Caged Duck, Signed "M. Crozet," 1928
Signed, upper left: "M. Crozet," inscribed: "Montereau," and dated 23 Juin 28 (June 23, 1928)
According to the inscription on the watercolor, it was done in the village of Montereau in the Loire Valley in June of 1928.
Maurice Crozet, born in Paris, studied at the École des Beaux-Arts in Geneva, and played a key role in the development of the “Art Deco” style in the late 1920s and 1930s. He was a close friend of the celebrated Deco artist Paul Poiret, and designed printed cloth and painted papers, rugs, glassware, and ceramics for the Manufacture Nationale at Sèvres. Among his more famous projects are a smoking room carpeted in tapestries made by the National Factory of Beauvais and decorative panels for a school in Bessancourt.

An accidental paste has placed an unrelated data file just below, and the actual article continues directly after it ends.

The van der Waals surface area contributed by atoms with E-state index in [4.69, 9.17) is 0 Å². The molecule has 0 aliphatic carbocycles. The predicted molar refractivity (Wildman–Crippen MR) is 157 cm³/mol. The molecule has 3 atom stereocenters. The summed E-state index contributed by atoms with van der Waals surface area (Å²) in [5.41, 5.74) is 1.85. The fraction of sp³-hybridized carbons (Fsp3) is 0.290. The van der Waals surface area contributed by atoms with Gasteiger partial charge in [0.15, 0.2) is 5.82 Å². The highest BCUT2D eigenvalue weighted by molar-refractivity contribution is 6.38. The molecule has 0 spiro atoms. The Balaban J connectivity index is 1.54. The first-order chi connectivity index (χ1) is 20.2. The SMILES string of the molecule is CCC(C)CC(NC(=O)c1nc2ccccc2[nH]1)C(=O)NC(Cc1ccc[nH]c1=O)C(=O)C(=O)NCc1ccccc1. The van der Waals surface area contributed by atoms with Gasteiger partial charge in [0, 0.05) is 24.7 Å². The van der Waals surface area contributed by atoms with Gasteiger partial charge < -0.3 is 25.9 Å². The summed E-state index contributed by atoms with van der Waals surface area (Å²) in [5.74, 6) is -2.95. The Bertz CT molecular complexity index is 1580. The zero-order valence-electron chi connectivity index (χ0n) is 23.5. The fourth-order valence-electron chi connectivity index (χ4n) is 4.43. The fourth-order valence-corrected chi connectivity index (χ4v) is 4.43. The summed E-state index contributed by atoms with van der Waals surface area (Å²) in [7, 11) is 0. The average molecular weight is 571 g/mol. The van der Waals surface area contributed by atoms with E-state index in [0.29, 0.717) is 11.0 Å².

Crozet received a gold medal at the Exposition de France in Athens in 1928, and a bronze medal at the historic Exposition Internationale des Arts Décoratifs in Paris in 1925. From 1920 he exhibited regularly in Paris at the Salon d’Automne, Salon des Tuileries, and the Salon des Indépendants. He traveled widely and painted numerous landscapes in Morocco, Brittany, and many scenes in the beautiful ports of the Côte d’Azur, Saint-Malo, Provence, and Concarneau.
His work is found in the permanent collections of the National Museum of Modern Art, Paris, and the Municipal Museum of Modern Art, Paris, as well as in museums in Marseilles, Fez and Rabat.
Listed: E. Bénézit, Dictionnaire Critique et Documentaire des Peintres, Sculpteurs, Dessinateurs et Graveurs, Gründ, Paris, 1999.
FRAMED: HEIGHT: 15.63 in | WIDTH: 19.63 in
UNFRAMED: HEIGHT: 9¼ in | WIDTH: 13 in
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CONDITION: Framed using all acid free materials and Museum Glass